Case example: cold-welding of shot. An example of how shot, unprotected by a modern cup- type mono- wad system, can become cold- welded involved the jilted boyfriend of a girl who was a very keen horse rider. The ex-boyfriend was so upset that he decided to teach the girl a lesson. Hiding in a clump of trees close to a bridle path where the girl normally went riding, the ex-boy friend lay in wait with a 0.410" shotgun loaded with very fine (dust) shot. His plan was to fire at the horse, which would feel the prick of the dust shot, and bolt, thus 'teaching the girl a lesson'. Unfortunately, the dust shot cold-welded and came out of the barrel as a solid lump and instead of hitting the horse went straight through the neck of the girl, virtually decapitating her.

Barrel choke. Except for a few very unusual weapons, shotguns have smooth-bored barrels. Most sporting weapons have a constriction applied to the muzzle

A. Overcharge card wad

B. Undershot wad

C. Overshot wad

D. Cushion wads E Shot column

F. Rollover crimp

G. Propellant

H. Base wad

Overshot Wad

Figure 5.16 Shotgun cartridge.

Choke Bore Size
Figure 5.17 Modern shotgun cartridge loaded with a mono wad.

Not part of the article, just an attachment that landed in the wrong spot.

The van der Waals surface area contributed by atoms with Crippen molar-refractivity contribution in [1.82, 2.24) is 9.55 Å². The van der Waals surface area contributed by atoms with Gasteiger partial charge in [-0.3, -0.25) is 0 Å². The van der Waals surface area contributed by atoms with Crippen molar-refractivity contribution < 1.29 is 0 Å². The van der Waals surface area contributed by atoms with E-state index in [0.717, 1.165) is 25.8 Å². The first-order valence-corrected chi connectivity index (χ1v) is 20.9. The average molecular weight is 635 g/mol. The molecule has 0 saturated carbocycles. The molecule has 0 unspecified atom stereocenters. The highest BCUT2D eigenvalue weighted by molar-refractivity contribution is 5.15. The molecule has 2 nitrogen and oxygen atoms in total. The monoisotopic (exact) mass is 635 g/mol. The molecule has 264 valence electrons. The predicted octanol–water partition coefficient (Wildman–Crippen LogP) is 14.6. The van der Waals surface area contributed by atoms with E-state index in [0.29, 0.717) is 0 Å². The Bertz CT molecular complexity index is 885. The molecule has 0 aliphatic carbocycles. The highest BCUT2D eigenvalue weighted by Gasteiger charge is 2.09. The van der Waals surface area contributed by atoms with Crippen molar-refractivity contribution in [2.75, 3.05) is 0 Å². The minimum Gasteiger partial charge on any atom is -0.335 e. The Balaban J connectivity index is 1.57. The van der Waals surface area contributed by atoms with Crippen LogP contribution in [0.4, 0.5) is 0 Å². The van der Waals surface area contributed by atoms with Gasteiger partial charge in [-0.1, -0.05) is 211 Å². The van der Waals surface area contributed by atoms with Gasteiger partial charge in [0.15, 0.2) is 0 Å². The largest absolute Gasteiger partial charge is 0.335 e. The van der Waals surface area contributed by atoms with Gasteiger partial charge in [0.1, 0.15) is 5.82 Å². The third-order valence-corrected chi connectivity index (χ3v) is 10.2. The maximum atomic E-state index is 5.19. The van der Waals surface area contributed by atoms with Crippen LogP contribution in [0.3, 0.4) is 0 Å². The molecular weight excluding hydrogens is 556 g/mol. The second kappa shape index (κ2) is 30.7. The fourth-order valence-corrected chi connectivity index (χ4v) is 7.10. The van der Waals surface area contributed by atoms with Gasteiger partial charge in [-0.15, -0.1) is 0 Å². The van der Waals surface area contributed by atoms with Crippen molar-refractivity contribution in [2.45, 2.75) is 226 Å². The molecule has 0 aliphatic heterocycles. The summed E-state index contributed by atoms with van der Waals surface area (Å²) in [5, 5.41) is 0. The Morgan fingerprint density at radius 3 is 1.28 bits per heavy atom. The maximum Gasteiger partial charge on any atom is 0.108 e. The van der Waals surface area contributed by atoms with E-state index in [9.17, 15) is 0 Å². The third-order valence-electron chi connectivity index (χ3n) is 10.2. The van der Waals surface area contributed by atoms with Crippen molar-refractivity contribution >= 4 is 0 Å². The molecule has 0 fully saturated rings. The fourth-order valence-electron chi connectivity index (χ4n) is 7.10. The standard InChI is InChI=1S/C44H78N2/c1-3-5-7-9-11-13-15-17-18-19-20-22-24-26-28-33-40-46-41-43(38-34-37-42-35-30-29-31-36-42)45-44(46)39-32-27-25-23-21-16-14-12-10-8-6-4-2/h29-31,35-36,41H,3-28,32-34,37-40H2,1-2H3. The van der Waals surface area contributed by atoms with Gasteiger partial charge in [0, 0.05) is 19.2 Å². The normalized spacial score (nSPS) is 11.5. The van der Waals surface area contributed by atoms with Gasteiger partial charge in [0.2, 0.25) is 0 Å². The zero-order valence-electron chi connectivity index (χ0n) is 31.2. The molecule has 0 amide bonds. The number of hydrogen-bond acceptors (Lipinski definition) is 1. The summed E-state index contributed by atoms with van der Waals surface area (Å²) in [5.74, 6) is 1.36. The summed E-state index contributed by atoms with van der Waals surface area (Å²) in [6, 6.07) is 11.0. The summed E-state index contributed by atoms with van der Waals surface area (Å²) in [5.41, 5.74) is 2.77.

end of the weapon's bore to control the spread of the shot. This constriction is called 'choke'.

As the column of shot passes through this choked part of the barrel, the diameter of the shot column is reduced, thus elongating its length. This reduction in diameter results in the outer layers of shot in the column being given an inward acceleration. This inward acceleration delays the spreading of the shot once it leaves the barrel, thus reducing its degree of dispersion.

The tighter the degree of restriction, the tighter the pattern of shot at the target. The usual degrees of choke are called full, three-quarters, half, quarter, improved cylinder and true cylinder. The degree of constriction is irrespective of the bore of the weapon; thus, all full-choked barrels have a constriction of 0.004", all half-choked barrels 0.002", improved cylinder 0.0005" and true cylinder no restriction at all.